One reason the AR's are more popular as carbines is the larger mag capacity these guns provide. I am limited to 10 rounds for the Hi-Point 4095, with the Kel-Tec you can use Glock 33 round mags, but only for the 9mm model, what the 40 S&W model will use I do not know.

Good luck on your search.
Jim

Sam1911
May 8, 2013, 09:21 AM
With the HK MP5 being one of the most successful PCC's ever -- as well as one of the most popular guns ever made I wouldn't say that at all. The MP5 was the most popular submachine gun of the 80s-90s, but had very little presence as a semi-auto PPC. Secondly, while it was very popular, it was so because it had a hi-speed/low-drag Seal Team 6 reputation, not because it was a fantastic carbine. In fact, if you polled 100 shooters, it's quite likely that 95+ of them have never even seen one in the flesh, let alone shot it. So that grand reputation is 2nd or 3rd hand hearsay.

You can say it has better ergos than the Uzi which it replaced in most groups using such items back at the end of last century, but all such things have been superseded by the much more flexible and practical AR platform now, for 99% of those same users, as well as everyone else.

Instead of more PCC's coming out to complement sidearms, the trend is that more 5.56/.223 pistols are being produced to complement the AR rifles.No, no. Those aren't being made as pistols to compliment an AR rifle. (You're thinking this is analogous to a Colt SAA in .45 Colt to compliment a lever action rifle in the same cartridge? Totally different.) Those are being made as stand-alone range toys, or as a functional firearm that you can play with while you wait for your Form 1 paperwork to come back so you can put a stock on it. They are NOT, EVER, IN ANY WAY, a practical compliment to a full-sized rifle. No one carries an AR "pistol" as a companion to their M-4 or AR-15!

A pistol of this nature seems a bit unwieldy to me, but then again I haven't shot one, so I'm only supposing on how it would handle.LOL! SEEMS? :) And how.

9mm+
May 8, 2013, 09:40 AM
I wouldn't say that at all. The MP5 was the most popular submachine gun of the 80s-90s, but had very little presence as a semi-auto PPC.

Correct, but I was not distinguishing between civilian/semi-auto only and police/military/SOF, etc. Just the model overall in terms of production quantities and years of service. Sorry for any confusion...should've made that distinction up front.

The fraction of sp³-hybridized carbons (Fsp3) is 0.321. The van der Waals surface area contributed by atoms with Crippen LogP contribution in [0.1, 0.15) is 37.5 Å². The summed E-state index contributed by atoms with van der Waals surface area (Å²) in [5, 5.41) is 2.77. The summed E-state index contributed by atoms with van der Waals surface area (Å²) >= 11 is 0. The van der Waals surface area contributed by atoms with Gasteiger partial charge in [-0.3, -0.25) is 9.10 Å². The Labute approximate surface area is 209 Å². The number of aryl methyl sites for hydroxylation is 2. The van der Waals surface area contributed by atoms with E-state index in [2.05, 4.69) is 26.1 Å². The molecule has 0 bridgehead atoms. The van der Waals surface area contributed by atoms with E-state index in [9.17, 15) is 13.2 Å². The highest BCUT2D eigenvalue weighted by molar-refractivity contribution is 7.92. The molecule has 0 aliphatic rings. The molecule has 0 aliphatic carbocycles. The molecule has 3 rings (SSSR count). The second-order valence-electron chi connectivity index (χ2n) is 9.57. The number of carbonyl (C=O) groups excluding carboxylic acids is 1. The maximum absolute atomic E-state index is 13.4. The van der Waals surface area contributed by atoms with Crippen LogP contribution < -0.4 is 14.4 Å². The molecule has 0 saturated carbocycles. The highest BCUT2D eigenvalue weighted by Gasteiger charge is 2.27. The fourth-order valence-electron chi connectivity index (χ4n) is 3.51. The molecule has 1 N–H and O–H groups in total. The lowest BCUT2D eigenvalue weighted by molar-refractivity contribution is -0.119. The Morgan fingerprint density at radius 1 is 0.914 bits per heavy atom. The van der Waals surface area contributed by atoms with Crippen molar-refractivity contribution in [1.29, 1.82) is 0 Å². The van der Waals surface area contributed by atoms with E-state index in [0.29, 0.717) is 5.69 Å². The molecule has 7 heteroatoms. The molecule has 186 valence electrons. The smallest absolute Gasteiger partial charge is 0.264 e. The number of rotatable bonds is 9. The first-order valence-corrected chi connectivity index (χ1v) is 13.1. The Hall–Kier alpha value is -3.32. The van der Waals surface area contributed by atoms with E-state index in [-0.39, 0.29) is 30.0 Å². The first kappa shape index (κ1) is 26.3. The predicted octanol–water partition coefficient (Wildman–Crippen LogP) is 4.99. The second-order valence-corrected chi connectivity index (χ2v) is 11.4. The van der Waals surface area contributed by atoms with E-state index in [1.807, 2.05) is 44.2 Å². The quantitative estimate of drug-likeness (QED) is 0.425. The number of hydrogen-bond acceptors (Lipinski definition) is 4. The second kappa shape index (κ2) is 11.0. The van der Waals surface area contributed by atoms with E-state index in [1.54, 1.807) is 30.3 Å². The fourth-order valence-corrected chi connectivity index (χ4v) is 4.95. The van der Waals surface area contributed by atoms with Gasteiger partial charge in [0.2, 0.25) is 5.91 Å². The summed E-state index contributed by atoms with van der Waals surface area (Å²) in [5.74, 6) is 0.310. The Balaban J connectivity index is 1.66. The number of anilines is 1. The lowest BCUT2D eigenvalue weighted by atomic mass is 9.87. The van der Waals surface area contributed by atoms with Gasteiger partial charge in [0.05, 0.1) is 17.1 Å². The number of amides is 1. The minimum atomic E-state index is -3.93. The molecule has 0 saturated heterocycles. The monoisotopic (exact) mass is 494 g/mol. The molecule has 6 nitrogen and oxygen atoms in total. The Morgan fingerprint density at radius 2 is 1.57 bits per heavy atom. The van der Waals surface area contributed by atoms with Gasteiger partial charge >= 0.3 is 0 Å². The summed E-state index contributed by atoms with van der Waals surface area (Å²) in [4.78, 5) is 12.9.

No, no. Those aren't being made as pistols to compliment an AR rifle. (You're thinking this is analogous to a Colt SAA in .45 Colt to compliment a lever action rifle in the same cartridge? Totally different.) Those are being made as stand-alone range toys, or as a functional firearm that you can play with while you wait for your Form 1 paperwork to come back so you can put a stock on it. They are NOT, EVER, IN ANY WAY, a practical compliment to a full-sized rifle. No one carries an AR "pistol" as a companion to their M-4 or AR-15!

Of course, I agree with you, but while these are range toys to experienced users, there is a growing interest by a lot of well-meaning but ill-informed shooters to have a rifle-caliber pistol as an overgrown "sidearm". From the last gunshow I attended, there was way too much talk of this. I'm not defending that decision as being wise, but just saying that it's happening in several circles. :)

InkEd
May 8, 2013, 09:43 AM
Sig has that new one coming out. Look on their site.

Sam1911
May 8, 2013, 09:45 AM
there is a growing interest by a lot of well-meaning but ill-informed shooters to have a rifle-caliber pistol as an overgrown "sidearm". From the last gunshow I attended, there was way too much talk of this. I'm not defending that decision as being wise, but just saying that it's happening in several circlesHmmmm... Really? Wow. Like a real sidearm? To be carried? As a defensive item?

9mm+
May 8, 2013, 09:46 AM
Use of a PCC for home defense is a use that I personally do not like. They are large, heavy and less than handy in close quarter spaces of a home, a good pistol will allow you to have more flexibility in tight situations. But that is just my personal opinion.